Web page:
Archive for the ‘Campus Issues’ Category

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Scary Times in the Classroom

posted: 5.5.15 by Traci Gardner

Wednesday morning, the Virginia Tech community woke up to find a Crime Alert emailed by the campus police department, giving us these details:

Last evening at approximately 11:15 p.m., a statement appeared on Yik Yak which read “Another 4.16 moment is going to happen tomorrow. Just a warning”.

For us, this was more than a generic threat, even if the police had indicated that there was no evidence this was “a credible threat.” [read more]

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Categories: Campus Issues, Traci Gardner
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Writing about Campus Rape

posted: 12.2.14 by Steve Bernhardt

I am having a hard time not thinking about the disturbing Rolling Stone exposé on the rape culture at the University of Virginia. If you have not read it, stop right now, follow that link, and think about your campus culture.

Reporter Sabrina Rubin Erdely doggedly pursues a story focused on the experience of a first-year woman student, Jackie [read more]

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Categories: Campus Issues, Steve Bernhardt
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Student’s Violent Outburst, Part Four

posted: 4.25.12 by Barclay Barrios

(Please note that the video discussed in this post contains violence and offensive language. Many of the comments left on YouTube are also offensive.)

In thinking about a student’s recent outburst  outburst at my school, I’ve considered what it says about students’ digital literacy, what it says about race, and what I would do in that situation. For this last post, I’d like to consider the student herself.

There’s still a lot we don’t know. However, there are some things we do know. We know, for example, from the local CBC coverage:

Just 24 hours earlier, a calm Carr was captured on CBS 4 helping to organize a bus trip to central Florida for a rally to support the family of Trayvon Martin the unarmed teenager who was shot to death allegedly by the head of the neighborhood Crime Watch.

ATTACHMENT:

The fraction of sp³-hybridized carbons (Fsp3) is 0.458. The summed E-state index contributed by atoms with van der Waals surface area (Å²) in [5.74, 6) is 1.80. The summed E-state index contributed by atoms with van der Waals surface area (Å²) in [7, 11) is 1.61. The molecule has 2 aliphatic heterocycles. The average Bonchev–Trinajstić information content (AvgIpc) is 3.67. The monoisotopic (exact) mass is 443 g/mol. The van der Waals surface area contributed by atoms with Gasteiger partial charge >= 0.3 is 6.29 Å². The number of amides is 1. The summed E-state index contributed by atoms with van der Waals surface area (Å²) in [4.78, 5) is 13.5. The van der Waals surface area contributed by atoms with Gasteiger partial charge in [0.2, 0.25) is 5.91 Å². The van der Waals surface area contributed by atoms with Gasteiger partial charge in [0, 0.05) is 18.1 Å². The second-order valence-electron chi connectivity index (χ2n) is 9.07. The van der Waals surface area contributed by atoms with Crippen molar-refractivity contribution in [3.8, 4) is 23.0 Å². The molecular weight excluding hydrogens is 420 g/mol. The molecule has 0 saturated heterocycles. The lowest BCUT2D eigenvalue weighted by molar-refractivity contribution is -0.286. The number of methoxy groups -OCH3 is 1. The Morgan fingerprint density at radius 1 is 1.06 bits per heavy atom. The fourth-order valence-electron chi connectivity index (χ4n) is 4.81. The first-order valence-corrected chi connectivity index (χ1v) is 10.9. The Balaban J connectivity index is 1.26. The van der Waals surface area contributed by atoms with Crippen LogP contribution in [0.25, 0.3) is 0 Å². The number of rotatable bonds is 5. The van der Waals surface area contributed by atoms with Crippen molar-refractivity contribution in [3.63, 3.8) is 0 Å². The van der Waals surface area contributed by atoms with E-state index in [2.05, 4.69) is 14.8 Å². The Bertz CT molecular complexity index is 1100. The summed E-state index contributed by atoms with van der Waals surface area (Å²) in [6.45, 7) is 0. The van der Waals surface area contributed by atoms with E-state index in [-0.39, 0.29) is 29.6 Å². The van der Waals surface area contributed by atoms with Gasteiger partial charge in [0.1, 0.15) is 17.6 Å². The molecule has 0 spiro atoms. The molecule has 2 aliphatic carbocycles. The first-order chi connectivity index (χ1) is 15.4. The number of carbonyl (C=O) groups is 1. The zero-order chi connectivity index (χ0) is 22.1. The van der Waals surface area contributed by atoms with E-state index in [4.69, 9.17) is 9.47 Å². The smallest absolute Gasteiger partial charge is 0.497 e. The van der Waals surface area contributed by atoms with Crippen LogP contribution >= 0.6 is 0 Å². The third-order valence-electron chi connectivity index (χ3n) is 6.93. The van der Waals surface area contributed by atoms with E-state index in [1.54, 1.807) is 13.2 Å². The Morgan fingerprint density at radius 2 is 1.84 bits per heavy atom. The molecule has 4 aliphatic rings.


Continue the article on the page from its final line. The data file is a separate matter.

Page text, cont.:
[read more]

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Categories: Campus Issues
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Student’s Violent Outburst, Part One

posted: 4.4.12 by Barclay Barrios

(Please note that the video discussed in this post contains violence and offensive language. Many of the comments left on YouTube are also offensive.)

This past Tuesday, as I was getting ready to fly out to St. Louis for the Conference on College Composition and Communication, as I was polishing my talk on students reading and writing in New Media, a disturbing example of students’ digital literacies at my school went viral. During a discussion of peacocks in a class on evolution, one of the students became disruptive and violent. In a powerful example of unofficial digital literacies, several students used their cell phones to capture the incident, which ended up on YouTube.

As of this writing, the video has had over 195,000 views, and the entire incident has moved from student/citizen journalism to various online and mainstream news outlets.

There is so much packed into this incident that I’d like to dedicate a series of posts to it. I think it has that much to say. More importantly, I think we have that much to learn from it.

For starters, given the subject of my talk, I’d like to think about this in terms of digital literacy.  We live in a world not just of surveillance, with cameras watching us all the time and with Google or Facebook knowing everything about us, but of sousvelliance. The term comes from  “Sousveillance: Inventing and Using Wearable Computing Devices for Data Collection in Surveillance Environments.” In the article, authors Steve Mann, Jason Nolan, and Barry Wellman define the term:

One way to challenge and problematize both surveillance and acquiescence to it is to resituate these technologies of control on individuals, offering panoptic technologies to help them observe those in authority. We call this inverse panopticon “sousveillance” from the French words for “sous” (below) and “veiller” to watch. (332) [read more]

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Categories: Campus Issues
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Violence, Schools, Teaching

posted: 3.7.12 by Barclay Barrios

As a teacher, I find the intersection of schools and violence particular shattering. I’ve been thinking about the recent shooting in Ohio and how I might address this type of event in my classroom.

Two readings come to mind. The first is “Community and Diversity” by Rebekah Nathan. Nathan (whose real name is Cathy Small) is an anthropologist who enrolled as a freshman at her school to study student life. In this particular selection, she traces the gap between the ideals of community and diversity promoted by universities and the realities of how students relate to one another. Bringing this reading to bear on school violence, I think, would highlight some of the stakes in community and diversity in ways that Nathan doesn’t consider.